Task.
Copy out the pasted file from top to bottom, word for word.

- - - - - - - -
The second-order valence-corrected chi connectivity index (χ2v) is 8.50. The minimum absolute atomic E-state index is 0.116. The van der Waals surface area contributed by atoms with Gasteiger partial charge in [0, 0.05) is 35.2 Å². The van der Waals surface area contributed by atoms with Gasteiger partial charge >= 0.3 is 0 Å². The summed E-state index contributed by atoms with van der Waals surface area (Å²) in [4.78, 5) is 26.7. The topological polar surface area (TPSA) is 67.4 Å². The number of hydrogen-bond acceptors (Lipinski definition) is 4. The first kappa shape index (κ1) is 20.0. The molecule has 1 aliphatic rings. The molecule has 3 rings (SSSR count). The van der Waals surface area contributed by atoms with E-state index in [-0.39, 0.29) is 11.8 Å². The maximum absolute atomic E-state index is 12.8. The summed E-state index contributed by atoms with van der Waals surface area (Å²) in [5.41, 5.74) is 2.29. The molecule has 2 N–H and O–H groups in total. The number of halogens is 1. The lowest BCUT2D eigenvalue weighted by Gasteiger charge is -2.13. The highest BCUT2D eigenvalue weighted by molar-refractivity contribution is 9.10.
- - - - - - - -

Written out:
The second-order valence-corrected chi connectivity index (χ2v) is 8.50. The minimum absolute atomic E-state index is 0.116. The van der Waals surface area contributed by atoms with Gasteiger partial charge in [0, 0.05) is 35.2 Å². The van der Waals surface area contributed by atoms with Gasteiger partial charge >= 0.3 is 0 Å². The summed E-state index contributed by atoms with van der Waals surface area (Å²) in [4.78, 5) is 26.7. The topological polar surface area (TPSA) is 67.4 Å². The number of hydrogen-bond acceptors (Lipinski definition) is 4. The first kappa shape index (κ1) is 20.0. The molecule has 1 aliphatic rings. The molecule has 3 rings (SSSR count). The van der Waals surface area contributed by atoms with E-state index in [-0.39, 0.29) is 11.8 Å². The maximum absolute atomic E-state index is 12.8. The summed E-state index contributed by atoms with van der Waals surface area (Å²) in [5.41, 5.74) is 2.29. The molecule has 2 N–H and O–H groups in total. The number of halogens is 1. The lowest BCUT2D eigenvalue weighted by Gasteiger charge is -2.13. The highest BCUT2D eigenvalue weighted by molar-refractivity contribution is 9.10.